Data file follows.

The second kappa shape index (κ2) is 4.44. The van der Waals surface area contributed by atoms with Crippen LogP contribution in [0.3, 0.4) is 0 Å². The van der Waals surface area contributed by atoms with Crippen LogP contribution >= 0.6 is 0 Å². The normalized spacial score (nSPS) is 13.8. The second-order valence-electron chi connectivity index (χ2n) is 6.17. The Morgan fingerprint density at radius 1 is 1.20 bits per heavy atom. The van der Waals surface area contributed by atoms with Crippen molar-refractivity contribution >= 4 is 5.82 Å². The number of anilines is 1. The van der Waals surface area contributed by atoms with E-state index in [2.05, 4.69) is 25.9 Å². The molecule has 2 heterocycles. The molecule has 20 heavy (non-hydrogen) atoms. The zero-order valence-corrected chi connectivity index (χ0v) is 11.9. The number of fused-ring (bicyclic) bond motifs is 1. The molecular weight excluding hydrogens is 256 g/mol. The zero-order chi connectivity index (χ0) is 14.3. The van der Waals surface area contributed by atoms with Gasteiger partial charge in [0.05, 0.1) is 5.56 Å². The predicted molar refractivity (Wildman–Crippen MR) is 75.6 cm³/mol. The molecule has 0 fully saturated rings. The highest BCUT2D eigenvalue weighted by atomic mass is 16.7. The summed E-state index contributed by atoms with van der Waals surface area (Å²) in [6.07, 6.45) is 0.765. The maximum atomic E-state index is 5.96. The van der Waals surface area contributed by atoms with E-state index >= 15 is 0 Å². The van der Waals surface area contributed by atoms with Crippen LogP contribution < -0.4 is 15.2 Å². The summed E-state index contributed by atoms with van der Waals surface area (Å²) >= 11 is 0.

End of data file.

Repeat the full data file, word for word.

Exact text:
The second kappa shape index (κ2) is 4.44. The van der Waals surface area contributed by atoms with Crippen LogP contribution in [0.3, 0.4) is 0 Å². The van der Waals surface area contributed by atoms with Crippen LogP contribution >= 0.6 is 0 Å². The normalized spacial score (nSPS) is 13.8. The second-order valence-electron chi connectivity index (χ2n) is 6.17. The Morgan fingerprint density at radius 1 is 1.20 bits per heavy atom. The van der Waals surface area contributed by atoms with Crippen molar-refractivity contribution >= 4 is 5.82 Å². The number of anilines is 1. The van der Waals surface area contributed by atoms with E-state index in [2.05, 4.69) is 25.9 Å². The molecule has 2 heterocycles. The molecule has 20 heavy (non-hydrogen) atoms. The zero-order valence-corrected chi connectivity index (χ0v) is 11.9. The number of fused-ring (bicyclic) bond motifs is 1. The molecular weight excluding hydrogens is 256 g/mol. The zero-order chi connectivity index (χ0) is 14.3. The van der Waals surface area contributed by atoms with Gasteiger partial charge in [0.05, 0.1) is 5.56 Å². The predicted molar refractivity (Wildman–Crippen MR) is 75.6 cm³/mol. The molecule has 0 fully saturated rings. The highest BCUT2D eigenvalue weighted by atomic mass is 16.7. The summed E-state index contributed by atoms with van der Waals surface area (Å²) in [6.07, 6.45) is 0.765. The maximum atomic E-state index is 5.96. The van der Waals surface area contributed by atoms with E-state index >= 15 is 0 Å². The van der Waals surface area contributed by atoms with Crippen LogP contribution < -0.4 is 15.2 Å². The summed E-state index contributed by atoms with van der Waals surface area (Å²) >= 11 is 0.